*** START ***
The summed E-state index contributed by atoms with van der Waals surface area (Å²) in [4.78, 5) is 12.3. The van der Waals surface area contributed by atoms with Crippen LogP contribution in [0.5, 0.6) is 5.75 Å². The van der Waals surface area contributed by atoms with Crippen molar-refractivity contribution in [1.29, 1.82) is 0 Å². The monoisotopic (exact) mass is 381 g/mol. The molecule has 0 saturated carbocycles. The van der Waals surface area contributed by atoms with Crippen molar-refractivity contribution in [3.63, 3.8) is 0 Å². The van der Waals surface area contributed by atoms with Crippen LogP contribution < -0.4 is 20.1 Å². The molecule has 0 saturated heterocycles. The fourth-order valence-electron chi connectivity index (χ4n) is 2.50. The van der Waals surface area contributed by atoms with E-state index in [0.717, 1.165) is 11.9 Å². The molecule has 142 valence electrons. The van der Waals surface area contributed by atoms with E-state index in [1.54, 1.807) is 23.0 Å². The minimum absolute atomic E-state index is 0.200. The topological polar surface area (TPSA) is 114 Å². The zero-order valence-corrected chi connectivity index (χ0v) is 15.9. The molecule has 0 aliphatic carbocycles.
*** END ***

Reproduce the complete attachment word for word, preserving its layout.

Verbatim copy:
The summed E-state index contributed by atoms with van der Waals surface area (Å²) in [4.78, 5) is 12.3. The van der Waals surface area contributed by atoms with Crippen LogP contribution in [0.5, 0.6) is 5.75 Å². The van der Waals surface area contributed by atoms with Crippen molar-refractivity contribution in [1.29, 1.82) is 0 Å². The monoisotopic (exact) mass is 381 g/mol. The molecule has 0 saturated carbocycles. The van der Waals surface area contributed by atoms with Crippen molar-refractivity contribution in [3.63, 3.8) is 0 Å². The van der Waals surface area contributed by atoms with Crippen LogP contribution < -0.4 is 20.1 Å². The molecule has 0 saturated heterocycles. The fourth-order valence-electron chi connectivity index (χ4n) is 2.50. The van der Waals surface area contributed by atoms with E-state index in [0.717, 1.165) is 11.9 Å². The molecule has 142 valence electrons. The van der Waals surface area contributed by atoms with E-state index in [1.54, 1.807) is 23.0 Å². The minimum absolute atomic E-state index is 0.200. The topological polar surface area (TPSA) is 114 Å². The zero-order valence-corrected chi connectivity index (χ0v) is 15.9. The molecule has 0 aliphatic carbocycles.